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B.J. Mullens, a long shot in NBA Draft, works out for Sixers

In the days leading up to Thursday's NBA draft, 7-1 center B.J. Mullens has been launched around the country like the shots he was firing from long distance last weekend.

In the days leading up to Thursday's NBA draft, 7-1 center B.J. Mullens has been launched around the country like the shots he was firing from long distance last weekend.

Saturday's visit with the Sixers at the Philadelphia College of Osteopathic Medicine was his eighth workout in 9 days.

It just happened that Mullens' last workout might be his biggest head-scratcher in terms of a roster fit. The Sixers, who have been focused on a guard, don't have much need for a big man with Elton Brand, Samuel Dalembert, Jason Smith and Marreese Speights on the roster.

"We don't expect him, from a probability standpoint, to be there at No. 17," said Courtney Witte, the Sixers' director of player personnel. "But I think we need to be prepared. Our philosophy has always been to look at the best player available, and he is certainly a talent.

"I think any time you can get a talent like that, you have to take a look at him and you have to do your due diligence and then make a determination. He is potentially going to be a very good basketball player in the NBA."

A source has told the Daily News the visit was a "longstanding commitment" arranged some time ago. Mullens' agent, Andy Miller, also represents unrestricted free-agent guard Andre Miller. Teams cannot begin to negotiate with free agents until July 1.

Mullens, a better-than-average shooter for a big man, opted out of Ohio State after winning the Big Ten's Sixth Man of the Year award as a freshman. He averaged 8.8 points and 4.7 rebounds in 33 games.

"Even though they're looking at a guard, you never know," Mullens said with a shrug. "I'm just trying to get people talking about B.J. Mullens."

Multiple reports have stated that the Detroit Pistons - sitting two spots ahead of the Sixers at 15 - are firm on drafting Mullens; he is slated to go anywhere from eighth to 20th in mock drafts.

"It's all up in the air until draft night," Mullens said. "I had told a reporter that I was going to go back [to Detroit] for a workout. But I don't think I am."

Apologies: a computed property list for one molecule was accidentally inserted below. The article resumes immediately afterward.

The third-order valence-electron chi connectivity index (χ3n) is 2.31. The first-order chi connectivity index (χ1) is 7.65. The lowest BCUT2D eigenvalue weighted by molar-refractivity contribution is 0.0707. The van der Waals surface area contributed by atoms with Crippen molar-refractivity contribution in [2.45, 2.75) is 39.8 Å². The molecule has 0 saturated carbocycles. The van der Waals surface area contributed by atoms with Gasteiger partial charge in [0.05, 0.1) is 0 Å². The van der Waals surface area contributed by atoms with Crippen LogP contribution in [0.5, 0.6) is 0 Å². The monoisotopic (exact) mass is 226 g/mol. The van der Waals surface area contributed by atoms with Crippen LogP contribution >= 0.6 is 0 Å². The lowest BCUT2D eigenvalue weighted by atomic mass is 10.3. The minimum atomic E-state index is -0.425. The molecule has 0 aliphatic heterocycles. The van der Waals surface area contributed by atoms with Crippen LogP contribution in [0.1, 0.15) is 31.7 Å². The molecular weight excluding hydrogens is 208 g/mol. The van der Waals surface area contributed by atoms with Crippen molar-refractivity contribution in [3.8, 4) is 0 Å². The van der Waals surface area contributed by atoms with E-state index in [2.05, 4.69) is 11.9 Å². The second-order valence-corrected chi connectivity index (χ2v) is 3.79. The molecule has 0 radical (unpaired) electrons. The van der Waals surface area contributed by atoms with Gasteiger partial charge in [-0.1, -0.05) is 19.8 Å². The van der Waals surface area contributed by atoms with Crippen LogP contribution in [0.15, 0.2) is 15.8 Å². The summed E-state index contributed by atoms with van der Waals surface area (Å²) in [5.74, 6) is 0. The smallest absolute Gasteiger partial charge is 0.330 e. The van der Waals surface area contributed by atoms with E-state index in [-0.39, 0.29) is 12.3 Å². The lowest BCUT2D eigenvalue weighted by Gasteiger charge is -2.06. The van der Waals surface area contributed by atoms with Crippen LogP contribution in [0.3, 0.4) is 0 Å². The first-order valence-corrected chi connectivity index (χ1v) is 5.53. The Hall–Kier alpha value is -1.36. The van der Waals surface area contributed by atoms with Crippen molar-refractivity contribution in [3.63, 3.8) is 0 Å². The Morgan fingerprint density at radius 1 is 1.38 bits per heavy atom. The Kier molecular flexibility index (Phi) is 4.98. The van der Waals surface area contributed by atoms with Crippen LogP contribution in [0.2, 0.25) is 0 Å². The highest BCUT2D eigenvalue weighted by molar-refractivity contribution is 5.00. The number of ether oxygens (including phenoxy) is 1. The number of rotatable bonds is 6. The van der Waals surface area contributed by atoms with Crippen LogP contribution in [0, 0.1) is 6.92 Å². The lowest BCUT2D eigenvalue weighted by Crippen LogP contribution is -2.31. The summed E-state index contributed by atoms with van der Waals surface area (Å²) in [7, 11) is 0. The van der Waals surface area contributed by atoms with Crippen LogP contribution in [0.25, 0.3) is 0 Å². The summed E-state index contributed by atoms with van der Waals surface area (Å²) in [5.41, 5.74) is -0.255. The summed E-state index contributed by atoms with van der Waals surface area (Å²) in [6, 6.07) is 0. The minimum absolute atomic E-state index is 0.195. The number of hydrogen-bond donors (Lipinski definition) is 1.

Mullens said Chicago, the pick before the Sixers, has also expressed interest.

After averaging 20 minutes per game at Ohio State, Mullens might need more time to develop than the typical college player. His trainer, Joe Abunassar, who has worked with more than 30 current NBA players, would know better than anyone.

Abunassar is training a slew of this year's draft crop at his Impact Basketball center in Las Vegas.

"He is a very intriguing prospect," Abunassar said of Mullens. "In all of my years, I've rarely seen a guy that is 7-foot and has this kind of skill and athleticism. He is a back-to-the-basket-type guy. Like Marreese [Speights, also a client], he does a lot of different things well. I think he just needs to play more and needs a little time to adjust.

"He is absolutely worth looking into. You never know what other teams are thinking on draft night."

It seems that there is little interest in Mullens from teams selecting after the Sixers, limiting their options for a draft-and-trade scenario. Drafting him would still leave the Sixers with a gaping hole at guard.

"We think about that," Witte said of a possible trade situaton. "We're in the process of evaluating that. But I think any time you can get a quality player that has separation among other players, you've got to go with that talent."

Ayers future

Ryan Ayers, a Germantown Academy graduate and son of former 76ers coach Randy Ayers, was also at PCOM on Saturday for a workout.

The 6-7 guard, who averaged 11.1 points and 3.5 rebounds per game during his senior season at Notre Dame, is a reach for Thursday's second round but is hoping to earn a spot on one of the NBA summer-league rosters.

"I'm just trying to get my name out there," Ayers said. "I feel like I can add to a summer-league team's depth chart and build my resume. I would love to go overseas if I can do that [next year]. As long as I'm playing next year, I'll be fine."

"I think Ryan has a chance in a few years," Witte said. "He's got an NBA skill, it's that he can shoot the basketball. He's focused on doing that, whether it's in the D [Development]-League or in Europe."

Six shots

Ryan Ayers hinted that his father, Randy, might not be returning to the Washington Wizards next year. It has been rumored that the elder Ayers, a former Eddie Jordan assistant, might be returning to the Sixers' bench . . . Courtney Witte said at this point the Sixers do not have any other prospect workouts scheduled. Keep in mind, however, that Andre Iguodala was brought in for a second, unannounced workout just before the 2004 draft. *